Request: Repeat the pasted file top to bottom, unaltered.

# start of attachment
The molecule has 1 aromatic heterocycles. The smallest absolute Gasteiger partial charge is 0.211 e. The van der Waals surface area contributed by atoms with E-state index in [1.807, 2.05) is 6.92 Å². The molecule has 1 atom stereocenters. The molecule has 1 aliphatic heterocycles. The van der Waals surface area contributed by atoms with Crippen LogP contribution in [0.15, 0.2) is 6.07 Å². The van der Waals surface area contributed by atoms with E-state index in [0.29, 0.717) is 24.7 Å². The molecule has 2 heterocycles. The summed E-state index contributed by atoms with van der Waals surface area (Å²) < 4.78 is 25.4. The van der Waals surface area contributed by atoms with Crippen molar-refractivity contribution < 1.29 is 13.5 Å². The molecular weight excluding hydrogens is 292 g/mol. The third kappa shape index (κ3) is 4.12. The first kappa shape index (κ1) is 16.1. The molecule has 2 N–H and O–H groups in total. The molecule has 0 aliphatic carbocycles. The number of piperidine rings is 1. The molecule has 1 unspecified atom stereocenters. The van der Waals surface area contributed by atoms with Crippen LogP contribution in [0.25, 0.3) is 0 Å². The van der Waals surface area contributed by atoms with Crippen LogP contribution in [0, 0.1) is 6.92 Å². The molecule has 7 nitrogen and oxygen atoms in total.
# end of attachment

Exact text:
The molecule has 1 aromatic heterocycles. The smallest absolute Gasteiger partial charge is 0.211 e. The van der Waals surface area contributed by atoms with E-state index in [1.807, 2.05) is 6.92 Å². The molecule has 1 atom stereocenters. The molecule has 1 aliphatic heterocycles. The van der Waals surface area contributed by atoms with Crippen LogP contribution in [0.15, 0.2) is 6.07 Å². The van der Waals surface area contributed by atoms with E-state index in [0.29, 0.717) is 24.7 Å². The molecule has 2 heterocycles. The summed E-state index contributed by atoms with van der Waals surface area (Å²) < 4.78 is 25.4. The van der Waals surface area contributed by atoms with Crippen molar-refractivity contribution < 1.29 is 13.5 Å². The molecular weight excluding hydrogens is 292 g/mol. The third kappa shape index (κ3) is 4.12. The first kappa shape index (κ1) is 16.1. The molecule has 2 N–H and O–H groups in total. The molecule has 0 aliphatic carbocycles. The number of piperidine rings is 1. The molecule has 1 unspecified atom stereocenters. The van der Waals surface area contributed by atoms with Crippen LogP contribution in [0.25, 0.3) is 0 Å². The van der Waals surface area contributed by atoms with Crippen LogP contribution in [0, 0.1) is 6.92 Å². The molecule has 7 nitrogen and oxygen atoms in total.